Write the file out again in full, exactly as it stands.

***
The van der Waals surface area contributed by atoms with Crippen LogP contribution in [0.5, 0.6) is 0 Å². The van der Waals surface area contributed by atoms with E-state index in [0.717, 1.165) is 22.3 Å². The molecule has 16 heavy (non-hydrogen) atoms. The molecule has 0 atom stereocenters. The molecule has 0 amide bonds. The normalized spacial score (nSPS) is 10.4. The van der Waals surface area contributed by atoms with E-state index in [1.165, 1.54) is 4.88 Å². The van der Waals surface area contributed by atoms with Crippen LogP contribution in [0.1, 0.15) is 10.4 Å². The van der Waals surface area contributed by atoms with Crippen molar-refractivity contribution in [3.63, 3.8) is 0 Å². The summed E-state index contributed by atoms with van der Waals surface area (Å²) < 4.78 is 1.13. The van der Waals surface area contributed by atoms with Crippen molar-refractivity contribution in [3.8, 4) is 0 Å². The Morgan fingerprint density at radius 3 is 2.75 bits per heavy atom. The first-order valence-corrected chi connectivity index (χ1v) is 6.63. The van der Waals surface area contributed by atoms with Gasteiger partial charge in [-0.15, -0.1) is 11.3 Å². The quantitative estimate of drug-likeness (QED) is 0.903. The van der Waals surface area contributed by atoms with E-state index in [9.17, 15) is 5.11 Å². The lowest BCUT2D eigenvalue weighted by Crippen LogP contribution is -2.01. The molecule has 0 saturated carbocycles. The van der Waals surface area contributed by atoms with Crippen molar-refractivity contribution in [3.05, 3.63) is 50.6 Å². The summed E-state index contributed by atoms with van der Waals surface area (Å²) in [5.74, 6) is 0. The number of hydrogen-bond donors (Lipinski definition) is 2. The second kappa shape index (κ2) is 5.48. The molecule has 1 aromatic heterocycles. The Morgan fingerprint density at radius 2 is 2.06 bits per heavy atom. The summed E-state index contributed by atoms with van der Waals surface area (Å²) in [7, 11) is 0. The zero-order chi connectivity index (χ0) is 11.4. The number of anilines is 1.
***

The van der Waals surface area contributed by atoms with Crippen LogP contribution in [0.5, 0.6) is 0 Å². The van der Waals surface area contributed by atoms with E-state index in [0.717, 1.165) is 22.3 Å². The molecule has 16 heavy (non-hydrogen) atoms. The molecule has 0 atom stereocenters. The molecule has 0 amide bonds. The normalized spacial score (nSPS) is 10.4. The van der Waals surface area contributed by atoms with E-state index in [1.165, 1.54) is 4.88 Å². The van der Waals surface area contributed by atoms with Crippen LogP contribution in [0.1, 0.15) is 10.4 Å². The van der Waals surface area contributed by atoms with Crippen molar-refractivity contribution in [3.63, 3.8) is 0 Å². The summed E-state index contributed by atoms with van der Waals surface area (Å²) < 4.78 is 1.13. The van der Waals surface area contributed by atoms with Crippen molar-refractivity contribution in [3.8, 4) is 0 Å². The Morgan fingerprint density at radius 3 is 2.75 bits per heavy atom. The first-order valence-corrected chi connectivity index (χ1v) is 6.63. The van der Waals surface area contributed by atoms with Gasteiger partial charge in [-0.15, -0.1) is 11.3 Å². The quantitative estimate of drug-likeness (QED) is 0.903. The van der Waals surface area contributed by atoms with E-state index in [9.17, 15) is 5.11 Å². The lowest BCUT2D eigenvalue weighted by Crippen LogP contribution is -2.01. The molecule has 0 saturated carbocycles. The van der Waals surface area contributed by atoms with Crippen molar-refractivity contribution in [3.05, 3.63) is 50.6 Å². The summed E-state index contributed by atoms with van der Waals surface area (Å²) in [5.74, 6) is 0. The number of hydrogen-bond donors (Lipinski definition) is 2. The second kappa shape index (κ2) is 5.48. The molecule has 1 aromatic heterocycles. The Morgan fingerprint density at radius 2 is 2.06 bits per heavy atom. The summed E-state index contributed by atoms with van der Waals surface area (Å²) in [7, 11) is 0. The zero-order chi connectivity index (χ0) is 11.4. The number of anilines is 1.